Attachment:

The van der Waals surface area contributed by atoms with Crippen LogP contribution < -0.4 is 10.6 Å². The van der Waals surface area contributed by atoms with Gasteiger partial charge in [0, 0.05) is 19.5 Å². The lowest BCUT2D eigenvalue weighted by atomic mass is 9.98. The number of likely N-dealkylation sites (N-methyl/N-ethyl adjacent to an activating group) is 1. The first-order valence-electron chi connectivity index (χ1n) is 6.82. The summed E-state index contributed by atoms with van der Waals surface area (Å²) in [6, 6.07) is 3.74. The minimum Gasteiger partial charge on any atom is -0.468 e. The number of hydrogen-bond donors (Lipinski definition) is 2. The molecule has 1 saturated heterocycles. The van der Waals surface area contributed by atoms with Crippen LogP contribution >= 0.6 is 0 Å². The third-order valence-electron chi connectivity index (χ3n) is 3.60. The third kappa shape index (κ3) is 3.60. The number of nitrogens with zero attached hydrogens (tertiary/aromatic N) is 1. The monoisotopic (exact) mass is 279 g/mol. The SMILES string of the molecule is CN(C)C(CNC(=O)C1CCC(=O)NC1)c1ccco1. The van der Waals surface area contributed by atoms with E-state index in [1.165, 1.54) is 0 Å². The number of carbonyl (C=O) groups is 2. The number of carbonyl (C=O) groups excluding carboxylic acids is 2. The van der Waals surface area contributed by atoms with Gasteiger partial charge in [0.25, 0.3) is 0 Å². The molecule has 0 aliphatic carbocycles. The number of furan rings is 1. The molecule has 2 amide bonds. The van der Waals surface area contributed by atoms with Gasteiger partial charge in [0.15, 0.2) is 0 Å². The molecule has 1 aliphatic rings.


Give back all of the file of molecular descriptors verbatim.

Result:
The van der Waals surface area contributed by atoms with Crippen LogP contribution < -0.4 is 10.6 Å². The van der Waals surface area contributed by atoms with Gasteiger partial charge in [0, 0.05) is 19.5 Å². The lowest BCUT2D eigenvalue weighted by atomic mass is 9.98. The number of likely N-dealkylation sites (N-methyl/N-ethyl adjacent to an activating group) is 1. The first-order valence-electron chi connectivity index (χ1n) is 6.82. The summed E-state index contributed by atoms with van der Waals surface area (Å²) in [6, 6.07) is 3.74. The minimum Gasteiger partial charge on any atom is -0.468 e. The number of hydrogen-bond donors (Lipinski definition) is 2. The molecule has 1 saturated heterocycles. The van der Waals surface area contributed by atoms with Crippen LogP contribution >= 0.6 is 0 Å². The third-order valence-electron chi connectivity index (χ3n) is 3.60. The third kappa shape index (κ3) is 3.60. The number of nitrogens with zero attached hydrogens (tertiary/aromatic N) is 1. The monoisotopic (exact) mass is 279 g/mol. The SMILES string of the molecule is CN(C)C(CNC(=O)C1CCC(=O)NC1)c1ccco1. The van der Waals surface area contributed by atoms with E-state index in [1.165, 1.54) is 0 Å². The number of carbonyl (C=O) groups is 2. The number of carbonyl (C=O) groups excluding carboxylic acids is 2. The van der Waals surface area contributed by atoms with Gasteiger partial charge in [0.25, 0.3) is 0 Å². The molecule has 0 aliphatic carbocycles. The number of furan rings is 1. The molecule has 2 amide bonds. The van der Waals surface area contributed by atoms with Gasteiger partial charge in [0.15, 0.2) is 0 Å². The molecule has 1 aliphatic rings.